The 2012 Election is Over, but the Fight Goes On!

By Reverend Charles E. Mock |  November 21, 2012

The 2012 Election is Over, but the Fight Goes On!

By Charles Mock

After a long grueling struggle for the right to vote without egregious barriers, advocates of true democracy have won! Our fight was against goliath money and powers that threatened true democracy—democracy that is of the people, by the people and for the people. We fought against members of the Goliath family on battlefields across this nation: goliath voter suppression states, goliath corporate power and privilege and goliath Super-PACs that collectively used “Jim Crow Jr.” strategies to wage a war against certain peoples’ right to vote.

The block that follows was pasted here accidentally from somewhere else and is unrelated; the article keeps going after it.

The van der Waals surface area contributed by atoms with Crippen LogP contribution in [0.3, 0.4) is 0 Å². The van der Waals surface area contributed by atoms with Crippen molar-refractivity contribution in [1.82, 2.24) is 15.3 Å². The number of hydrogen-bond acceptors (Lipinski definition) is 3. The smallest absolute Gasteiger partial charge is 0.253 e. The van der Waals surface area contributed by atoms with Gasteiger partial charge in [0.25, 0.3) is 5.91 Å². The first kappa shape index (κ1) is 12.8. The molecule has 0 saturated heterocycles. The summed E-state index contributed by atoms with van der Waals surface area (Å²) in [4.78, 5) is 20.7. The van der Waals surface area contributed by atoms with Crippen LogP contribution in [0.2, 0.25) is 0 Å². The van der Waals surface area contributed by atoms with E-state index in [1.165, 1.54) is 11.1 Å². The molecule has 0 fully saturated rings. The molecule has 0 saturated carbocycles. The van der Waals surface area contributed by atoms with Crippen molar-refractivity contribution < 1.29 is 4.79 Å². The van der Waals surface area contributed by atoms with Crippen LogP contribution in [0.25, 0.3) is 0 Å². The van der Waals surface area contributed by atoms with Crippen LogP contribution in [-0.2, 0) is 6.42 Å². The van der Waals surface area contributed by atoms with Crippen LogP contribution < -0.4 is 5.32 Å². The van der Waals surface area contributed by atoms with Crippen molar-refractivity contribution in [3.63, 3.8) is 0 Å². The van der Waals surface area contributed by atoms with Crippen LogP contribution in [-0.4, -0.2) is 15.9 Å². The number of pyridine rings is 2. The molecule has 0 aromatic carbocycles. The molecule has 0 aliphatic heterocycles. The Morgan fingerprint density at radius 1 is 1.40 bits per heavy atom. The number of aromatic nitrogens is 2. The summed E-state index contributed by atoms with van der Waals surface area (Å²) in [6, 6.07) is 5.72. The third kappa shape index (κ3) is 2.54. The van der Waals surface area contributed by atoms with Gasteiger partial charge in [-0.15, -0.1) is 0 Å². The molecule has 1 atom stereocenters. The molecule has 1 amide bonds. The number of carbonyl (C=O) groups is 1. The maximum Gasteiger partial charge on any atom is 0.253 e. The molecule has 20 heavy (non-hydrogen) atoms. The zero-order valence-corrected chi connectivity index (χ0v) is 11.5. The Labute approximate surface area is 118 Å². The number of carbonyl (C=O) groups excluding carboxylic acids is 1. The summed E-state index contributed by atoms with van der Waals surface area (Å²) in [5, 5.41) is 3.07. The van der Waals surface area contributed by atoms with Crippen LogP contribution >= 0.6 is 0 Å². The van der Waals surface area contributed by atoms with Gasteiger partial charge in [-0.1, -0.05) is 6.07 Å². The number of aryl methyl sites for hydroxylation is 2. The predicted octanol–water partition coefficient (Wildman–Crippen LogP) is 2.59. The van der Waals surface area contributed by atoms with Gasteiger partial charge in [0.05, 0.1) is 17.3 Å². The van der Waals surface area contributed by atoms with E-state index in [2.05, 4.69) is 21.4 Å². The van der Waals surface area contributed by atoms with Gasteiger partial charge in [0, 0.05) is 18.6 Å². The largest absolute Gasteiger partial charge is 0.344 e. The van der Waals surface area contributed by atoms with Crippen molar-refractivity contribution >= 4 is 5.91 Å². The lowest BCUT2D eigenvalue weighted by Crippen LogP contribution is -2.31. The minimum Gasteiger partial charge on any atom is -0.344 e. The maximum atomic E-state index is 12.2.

In honor of our ancestors that suffered, bled and died, and the ongoing struggle for equal opportunity, we have successfully fought the good fight of faith for our families and our nation.

In the last few years in particular, African Americans, along with a supportive cast of other people of color and our white brothers and sisters, have come face to face with civil rights moments, most recently, Troy Davis and Trayvon Martin. Time and again we have taken on the spirit of our ancestors - though dormant for a season- and proven that it is now awake, alive and well! Our ancestors’ spirits  have arisen and made their way from the meditations of our hearts, to our distressed minds and into streets in the form of protest, proving once again, we “ain’t gonna let nobody turn us around!”